She’s now rifling through a laundry list of other things to watch in mobile.

Jason Spero is back on stage summarizing the Meeker-Murphy presentation, hitting what he thinks was most significant. Spero is now relating an anecdote about his neighbor using his mobile device to get information about how to change his car’s tail light. He also plugs the Nexus S again.

Spero keeps referring to “our CEO Eric Schmidt.” Not referencing incoming CEO Larry Page. Now he shows Dr. Martin Cooper, father of the mobile phone, in 1973:

Spero talks at length about how handsets have improved dramatically and come down in price. He gives a “tip of the hat” to the iPhone and then shows a bunch of Android handsets.

Spero describes how these new devices generate huge volumes of search queries:

Search on mobile devices complements search on the PC:

Spero is talking about cultural and behavioral trends and how mobile is changing them:

Mobile users are out and about and have immediate needs and problems that mobile can solve. Mobile is local:

Again Google presents the now-familiar stat: 1 in 3 mobile searches is local. (Microsoft has stats that show more than half of mobile queries have a local intent.) Spero says mobile users are engaging with smartphones at every part of the purchase funnel:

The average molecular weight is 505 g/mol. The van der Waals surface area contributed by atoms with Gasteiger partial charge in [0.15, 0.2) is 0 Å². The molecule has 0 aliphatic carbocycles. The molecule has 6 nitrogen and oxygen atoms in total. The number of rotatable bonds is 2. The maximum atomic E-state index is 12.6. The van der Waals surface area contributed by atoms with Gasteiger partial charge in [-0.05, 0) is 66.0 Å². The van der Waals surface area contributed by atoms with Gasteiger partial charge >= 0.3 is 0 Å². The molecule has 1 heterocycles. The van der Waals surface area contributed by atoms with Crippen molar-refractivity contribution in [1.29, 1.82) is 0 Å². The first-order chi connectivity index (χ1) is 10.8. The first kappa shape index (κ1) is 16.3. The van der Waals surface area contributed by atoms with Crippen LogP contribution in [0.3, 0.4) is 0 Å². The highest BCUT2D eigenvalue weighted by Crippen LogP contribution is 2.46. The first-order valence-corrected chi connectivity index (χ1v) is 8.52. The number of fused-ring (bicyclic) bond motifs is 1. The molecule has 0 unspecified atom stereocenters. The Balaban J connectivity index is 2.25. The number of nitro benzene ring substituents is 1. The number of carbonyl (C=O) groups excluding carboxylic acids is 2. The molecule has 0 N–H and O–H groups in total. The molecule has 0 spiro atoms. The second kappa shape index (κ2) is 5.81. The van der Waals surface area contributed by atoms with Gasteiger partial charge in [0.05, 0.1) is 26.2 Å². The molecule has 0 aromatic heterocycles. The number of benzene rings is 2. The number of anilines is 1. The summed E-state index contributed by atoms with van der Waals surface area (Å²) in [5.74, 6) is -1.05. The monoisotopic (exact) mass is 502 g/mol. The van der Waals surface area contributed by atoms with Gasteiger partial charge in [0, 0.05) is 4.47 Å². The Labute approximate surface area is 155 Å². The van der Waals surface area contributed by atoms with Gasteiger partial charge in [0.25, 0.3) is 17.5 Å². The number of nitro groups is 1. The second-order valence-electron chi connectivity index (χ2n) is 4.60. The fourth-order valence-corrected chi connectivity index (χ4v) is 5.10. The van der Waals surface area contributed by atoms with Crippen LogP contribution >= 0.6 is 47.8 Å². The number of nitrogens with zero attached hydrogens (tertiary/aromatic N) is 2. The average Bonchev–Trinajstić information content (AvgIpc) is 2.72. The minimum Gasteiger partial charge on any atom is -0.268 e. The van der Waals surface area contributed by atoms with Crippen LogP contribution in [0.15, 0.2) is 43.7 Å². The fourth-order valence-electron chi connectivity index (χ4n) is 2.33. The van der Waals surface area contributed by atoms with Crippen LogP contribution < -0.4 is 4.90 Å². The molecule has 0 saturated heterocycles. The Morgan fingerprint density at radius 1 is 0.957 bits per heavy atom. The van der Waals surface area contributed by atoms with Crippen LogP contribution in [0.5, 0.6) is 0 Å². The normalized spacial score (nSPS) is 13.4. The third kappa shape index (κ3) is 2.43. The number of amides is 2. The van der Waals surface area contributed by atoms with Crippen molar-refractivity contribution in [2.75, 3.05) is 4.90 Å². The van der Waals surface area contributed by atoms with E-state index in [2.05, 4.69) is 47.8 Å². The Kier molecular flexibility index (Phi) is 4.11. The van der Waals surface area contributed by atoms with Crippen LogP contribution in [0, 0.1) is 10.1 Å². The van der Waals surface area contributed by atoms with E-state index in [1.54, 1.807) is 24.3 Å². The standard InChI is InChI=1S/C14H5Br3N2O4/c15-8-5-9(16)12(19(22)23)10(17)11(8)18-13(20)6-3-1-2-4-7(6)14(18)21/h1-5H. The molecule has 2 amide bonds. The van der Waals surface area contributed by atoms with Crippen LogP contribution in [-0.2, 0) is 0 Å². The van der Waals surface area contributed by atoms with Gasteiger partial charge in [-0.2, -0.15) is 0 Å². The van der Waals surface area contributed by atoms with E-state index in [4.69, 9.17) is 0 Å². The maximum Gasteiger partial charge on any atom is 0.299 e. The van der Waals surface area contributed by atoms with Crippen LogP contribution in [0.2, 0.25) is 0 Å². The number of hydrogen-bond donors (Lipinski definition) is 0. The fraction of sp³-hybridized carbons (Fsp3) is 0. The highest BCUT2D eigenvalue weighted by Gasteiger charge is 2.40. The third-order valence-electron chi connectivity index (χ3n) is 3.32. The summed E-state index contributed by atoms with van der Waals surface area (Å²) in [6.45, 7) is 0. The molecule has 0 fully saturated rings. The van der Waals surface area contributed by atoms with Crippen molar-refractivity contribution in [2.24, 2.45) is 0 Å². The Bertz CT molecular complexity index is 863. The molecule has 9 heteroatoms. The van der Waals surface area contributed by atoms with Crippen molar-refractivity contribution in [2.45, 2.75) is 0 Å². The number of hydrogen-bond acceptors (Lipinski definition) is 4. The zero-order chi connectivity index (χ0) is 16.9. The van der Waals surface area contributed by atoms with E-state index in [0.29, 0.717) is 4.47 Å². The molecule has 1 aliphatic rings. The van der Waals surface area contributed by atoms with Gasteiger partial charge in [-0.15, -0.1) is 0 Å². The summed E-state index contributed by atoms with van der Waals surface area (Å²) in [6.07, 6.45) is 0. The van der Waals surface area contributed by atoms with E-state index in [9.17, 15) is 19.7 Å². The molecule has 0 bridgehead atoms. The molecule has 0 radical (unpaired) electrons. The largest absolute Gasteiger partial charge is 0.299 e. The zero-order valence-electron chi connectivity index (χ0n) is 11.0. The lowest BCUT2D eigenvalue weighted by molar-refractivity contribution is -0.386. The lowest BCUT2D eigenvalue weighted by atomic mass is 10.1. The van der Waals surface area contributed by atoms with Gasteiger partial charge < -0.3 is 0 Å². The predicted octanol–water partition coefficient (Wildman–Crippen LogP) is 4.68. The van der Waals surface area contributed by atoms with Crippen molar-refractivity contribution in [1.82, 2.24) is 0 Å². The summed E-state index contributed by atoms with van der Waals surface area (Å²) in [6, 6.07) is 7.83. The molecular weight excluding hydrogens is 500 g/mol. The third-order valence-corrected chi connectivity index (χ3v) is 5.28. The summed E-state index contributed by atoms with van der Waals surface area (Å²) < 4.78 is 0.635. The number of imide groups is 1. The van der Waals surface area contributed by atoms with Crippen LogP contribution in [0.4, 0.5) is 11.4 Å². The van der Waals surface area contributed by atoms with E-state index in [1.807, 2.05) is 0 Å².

Now Google is showing a video with consumer testimonials saying, in effect, “I use my smartphone all the time and in stores.”

Spero now tries to dispel the idea that mobile is small and in the realm of “early adopters.” He shows that huge amounts of queries are happening on mobile phones: “1 in 7″ is the average across various categories (15 percent average).

He tells anecdote about a friend trying to buy baseball tickets on a mobile phone. It reflects how most websites are not ready for mobile, let alone mobile commerce. Spero says that among the “top 800 Google customers, 79 percent are not ready to engage your mobile customers.”

He ends by offering five things “you can do now” to be mobile ready:

  1. Build a mobile site and/or app (don’t take to long)
  2. Think local: think about the consumer out the in world in the local market
  3. Get personal. Mobile devices are more personal. People are more engaged with mobile (or can be depending on the brand campaign)
  4. Track mobile independently (clicks, traffic sources, conversions)
  5. Iterate, iterate, iterate (based on feedback and data)

Spero recommends doing all this in 90 days and be willing to live with imperfection (and iterate). Live blogging is certainly imperfect . . . And with that the livestream is done. Top Mobile Internet Trends Meeker

Related Topics: Channel: Mobile | Google: Maps & Local | Google: Mobile

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About The Author: is a Contributing Editor at Search Engine Land. He writes a personal blog Screenwerk, about SoLoMo issues and connecting the dots between online and offline. He also posts at Internet2Go, which is focused on the mobile Internet. Follow him @gsterling.